The COVID-19 pandemic has changed the way many companies conduct interviews, recruit, hire, and structure the onboarding process. It's imperative to be transparent about how your company adapted to the COVID-19 hiring to build camaraderie and attract top talent.
In terms of compliance, it can be easy to lose focus on EEO requirements. So it's imperative to make sure your new recruiting and applicant tracking systems are comprehensive and fully updated.
Payroll Network's iSolved HCM platform allows you to streamline your hiring processes while staying compliant with the latest changes and requirements.
In March 2020, DHS announced that physical presence requirements associated with Employment Eligibility Verifications under section 274A of the Immigration and Nationality Act are deferred. It applied to employers and workplaces that work remotely.
In May 2020, new I-9 Employment Verification Form requirements went into effect. Changes were minor and included:
- The need to reference the new revision date (October 21, 2019) to confirm you are using the latest version of the document
- Updated instructions for fillable and unfillable .pdf files to clarify who can act as an authorized representative on behalf of the employer.
- Clarification of which documents are acceptable for the completion of the I-9 Form.
At the same time, DHS issued a temporary, flexible policy for List B identity documents that couldn't be renewed due to stay-at-home orders.
The above flexible policies are constantly being extended and updated. It's imperative to stay on top of them to ensure compliance.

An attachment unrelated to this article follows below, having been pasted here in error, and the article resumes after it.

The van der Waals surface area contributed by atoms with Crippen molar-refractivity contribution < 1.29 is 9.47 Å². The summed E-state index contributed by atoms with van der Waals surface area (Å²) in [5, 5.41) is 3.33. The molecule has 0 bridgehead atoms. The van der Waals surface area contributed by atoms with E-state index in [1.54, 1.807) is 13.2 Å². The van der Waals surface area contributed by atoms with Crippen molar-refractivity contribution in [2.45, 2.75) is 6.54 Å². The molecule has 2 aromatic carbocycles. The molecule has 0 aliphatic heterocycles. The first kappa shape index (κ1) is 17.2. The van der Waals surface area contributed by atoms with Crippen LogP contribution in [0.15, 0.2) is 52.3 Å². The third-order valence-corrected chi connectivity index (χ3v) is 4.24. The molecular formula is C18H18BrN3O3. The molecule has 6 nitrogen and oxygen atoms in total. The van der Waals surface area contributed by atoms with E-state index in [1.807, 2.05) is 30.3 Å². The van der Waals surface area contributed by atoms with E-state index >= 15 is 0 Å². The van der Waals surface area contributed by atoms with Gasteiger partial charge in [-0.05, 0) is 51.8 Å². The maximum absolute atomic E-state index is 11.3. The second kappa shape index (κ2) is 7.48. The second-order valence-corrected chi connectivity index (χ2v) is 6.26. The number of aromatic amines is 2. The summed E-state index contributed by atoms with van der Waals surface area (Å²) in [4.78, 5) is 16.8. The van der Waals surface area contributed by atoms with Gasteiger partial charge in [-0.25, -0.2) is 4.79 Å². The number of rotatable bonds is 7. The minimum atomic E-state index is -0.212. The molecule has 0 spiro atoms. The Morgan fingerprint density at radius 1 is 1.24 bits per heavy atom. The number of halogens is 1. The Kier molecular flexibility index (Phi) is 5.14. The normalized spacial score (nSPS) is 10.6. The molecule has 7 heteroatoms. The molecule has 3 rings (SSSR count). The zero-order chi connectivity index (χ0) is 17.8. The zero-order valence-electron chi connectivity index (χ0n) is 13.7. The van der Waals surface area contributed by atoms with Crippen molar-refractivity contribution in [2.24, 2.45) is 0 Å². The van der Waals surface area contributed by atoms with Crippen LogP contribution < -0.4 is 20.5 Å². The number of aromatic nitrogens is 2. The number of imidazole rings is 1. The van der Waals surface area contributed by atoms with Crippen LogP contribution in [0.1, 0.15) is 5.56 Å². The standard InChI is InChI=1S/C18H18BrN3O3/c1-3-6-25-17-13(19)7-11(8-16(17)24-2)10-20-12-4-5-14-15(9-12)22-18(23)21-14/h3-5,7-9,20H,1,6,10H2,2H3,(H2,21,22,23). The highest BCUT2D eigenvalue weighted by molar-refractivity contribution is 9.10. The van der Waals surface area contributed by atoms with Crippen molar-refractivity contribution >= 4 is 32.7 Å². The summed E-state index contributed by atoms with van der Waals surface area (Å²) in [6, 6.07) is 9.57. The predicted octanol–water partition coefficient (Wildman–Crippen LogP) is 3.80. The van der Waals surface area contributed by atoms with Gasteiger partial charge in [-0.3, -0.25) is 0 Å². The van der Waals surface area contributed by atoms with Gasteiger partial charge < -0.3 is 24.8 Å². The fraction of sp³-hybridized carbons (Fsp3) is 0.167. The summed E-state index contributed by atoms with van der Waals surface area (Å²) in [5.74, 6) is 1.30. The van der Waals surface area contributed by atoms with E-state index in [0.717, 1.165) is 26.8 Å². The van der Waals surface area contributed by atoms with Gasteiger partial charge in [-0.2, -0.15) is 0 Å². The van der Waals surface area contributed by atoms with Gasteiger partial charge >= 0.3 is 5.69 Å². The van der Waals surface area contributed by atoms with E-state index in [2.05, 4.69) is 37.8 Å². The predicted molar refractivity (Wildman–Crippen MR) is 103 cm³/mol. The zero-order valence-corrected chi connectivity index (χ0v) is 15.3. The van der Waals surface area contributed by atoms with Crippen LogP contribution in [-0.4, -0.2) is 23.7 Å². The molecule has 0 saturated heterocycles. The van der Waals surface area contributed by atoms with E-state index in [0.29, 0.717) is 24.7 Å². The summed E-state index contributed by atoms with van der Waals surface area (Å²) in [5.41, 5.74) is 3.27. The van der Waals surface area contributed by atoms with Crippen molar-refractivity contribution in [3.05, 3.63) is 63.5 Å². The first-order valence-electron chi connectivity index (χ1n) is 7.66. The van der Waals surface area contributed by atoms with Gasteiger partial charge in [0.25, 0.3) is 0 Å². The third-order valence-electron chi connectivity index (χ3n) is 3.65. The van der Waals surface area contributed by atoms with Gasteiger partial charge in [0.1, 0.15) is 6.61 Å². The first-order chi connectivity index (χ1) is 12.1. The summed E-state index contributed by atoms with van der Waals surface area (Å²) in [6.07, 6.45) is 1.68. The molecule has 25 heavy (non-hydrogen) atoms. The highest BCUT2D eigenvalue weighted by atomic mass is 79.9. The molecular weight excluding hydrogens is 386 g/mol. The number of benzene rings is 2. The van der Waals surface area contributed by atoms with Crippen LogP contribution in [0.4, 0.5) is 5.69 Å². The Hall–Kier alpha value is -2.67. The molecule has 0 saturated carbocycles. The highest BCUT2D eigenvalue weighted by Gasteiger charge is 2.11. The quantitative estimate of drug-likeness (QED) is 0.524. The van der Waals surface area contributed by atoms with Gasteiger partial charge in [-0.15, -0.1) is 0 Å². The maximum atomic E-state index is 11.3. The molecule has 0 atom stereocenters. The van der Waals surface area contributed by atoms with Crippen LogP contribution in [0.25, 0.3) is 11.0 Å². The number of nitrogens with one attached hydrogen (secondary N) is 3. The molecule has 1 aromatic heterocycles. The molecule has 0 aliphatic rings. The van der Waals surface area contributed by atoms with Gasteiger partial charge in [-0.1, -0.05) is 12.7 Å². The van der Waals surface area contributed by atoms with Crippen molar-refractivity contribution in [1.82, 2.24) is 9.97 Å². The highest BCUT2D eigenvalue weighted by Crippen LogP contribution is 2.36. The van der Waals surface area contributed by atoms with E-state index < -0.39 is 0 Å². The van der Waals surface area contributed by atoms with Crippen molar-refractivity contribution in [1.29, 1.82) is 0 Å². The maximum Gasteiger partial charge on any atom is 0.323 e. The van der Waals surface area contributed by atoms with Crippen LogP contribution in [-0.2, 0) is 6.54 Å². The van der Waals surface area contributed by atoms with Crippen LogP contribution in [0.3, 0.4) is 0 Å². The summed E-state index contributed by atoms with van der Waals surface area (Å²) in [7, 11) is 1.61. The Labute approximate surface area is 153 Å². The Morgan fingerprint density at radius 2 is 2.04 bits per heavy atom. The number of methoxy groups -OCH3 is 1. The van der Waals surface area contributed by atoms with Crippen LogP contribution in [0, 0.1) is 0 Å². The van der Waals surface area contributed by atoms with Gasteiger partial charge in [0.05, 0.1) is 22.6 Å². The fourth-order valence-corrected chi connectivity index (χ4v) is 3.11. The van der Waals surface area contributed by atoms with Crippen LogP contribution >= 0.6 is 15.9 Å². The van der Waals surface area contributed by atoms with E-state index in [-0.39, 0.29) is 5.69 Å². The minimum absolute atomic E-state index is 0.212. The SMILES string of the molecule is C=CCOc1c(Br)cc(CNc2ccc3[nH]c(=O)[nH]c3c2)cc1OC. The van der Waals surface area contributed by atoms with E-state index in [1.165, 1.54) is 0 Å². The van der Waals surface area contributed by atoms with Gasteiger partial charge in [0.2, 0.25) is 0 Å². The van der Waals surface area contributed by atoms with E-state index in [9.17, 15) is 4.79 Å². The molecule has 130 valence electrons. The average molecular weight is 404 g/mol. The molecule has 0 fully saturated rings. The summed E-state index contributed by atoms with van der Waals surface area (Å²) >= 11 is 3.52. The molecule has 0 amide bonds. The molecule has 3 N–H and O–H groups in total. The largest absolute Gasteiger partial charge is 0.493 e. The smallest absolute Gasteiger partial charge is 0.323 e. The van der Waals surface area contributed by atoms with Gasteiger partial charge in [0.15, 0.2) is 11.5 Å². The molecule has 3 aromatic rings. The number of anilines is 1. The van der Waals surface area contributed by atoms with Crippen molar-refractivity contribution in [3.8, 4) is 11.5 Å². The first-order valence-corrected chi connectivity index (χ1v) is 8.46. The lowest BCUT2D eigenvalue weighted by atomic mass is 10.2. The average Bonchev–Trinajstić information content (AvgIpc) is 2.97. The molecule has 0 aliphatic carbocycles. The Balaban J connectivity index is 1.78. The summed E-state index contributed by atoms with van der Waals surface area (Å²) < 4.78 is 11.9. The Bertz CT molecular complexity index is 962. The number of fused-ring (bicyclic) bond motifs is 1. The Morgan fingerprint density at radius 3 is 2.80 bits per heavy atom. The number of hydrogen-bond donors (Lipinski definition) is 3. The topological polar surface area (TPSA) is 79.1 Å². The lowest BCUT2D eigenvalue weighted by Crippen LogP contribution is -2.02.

FMLA and Time Off
Families First Coronavirus Response Act requires employers with less than 500 employees to provide employees sick leave or expanded family and medical leave related to the COVID-19 virus. The nuances of this act must be studied carefully to avoid penalties.
Though originally in place for only 2020, the Act was extended until September 30, 2021, with several important amendments:
- FFCRA leave is available to employees who can't work while obtaining a COVID-19 vaccine or recovering from its side effects.
- FFCRA leave is available to employees who can't work because they are waiting for the result of a diagnostic test or awaiting a medical diagnosis.
Regulations and extensions of FFCRA are fluid, so it's imperative for your team to stay on top of the changing environment.
Payroll Network's HR Advisor program is designed to give you access to HR experts who monitor the latest COVID-related FMLA changes.
Updated Employee Manual
During the pandemic, HR departments had to change more practices and policies than they have in the previous decade. It's imperative to update your employee handbook so it reflects the latest changes.
Many companies don't have time to deal with employee manuals, forcing workers to violate company policies. This, in turn, leads to non-compliance issues.
Payroll Network's HR Advisor program grants you access to HR experts who can update your employee manual even if you haven't changed it in months.
Take Advantage of the Latest HR Compliance Solutions
Navigating the HR compliance maze has always been a challenge. COVID-19 introduced a variety of nuances that put extra pressure on HR departments. By staying on top of the latest compliance solutions, it's possible to avoid penalties while improving your company's operation.
Payroll Network's HR Advisor provides a comprehensive compliance solution by combining the latest HR technology with extensive expertise. If you'd like to learn more about HR compliance and available solutions, please contact us at any convenient time.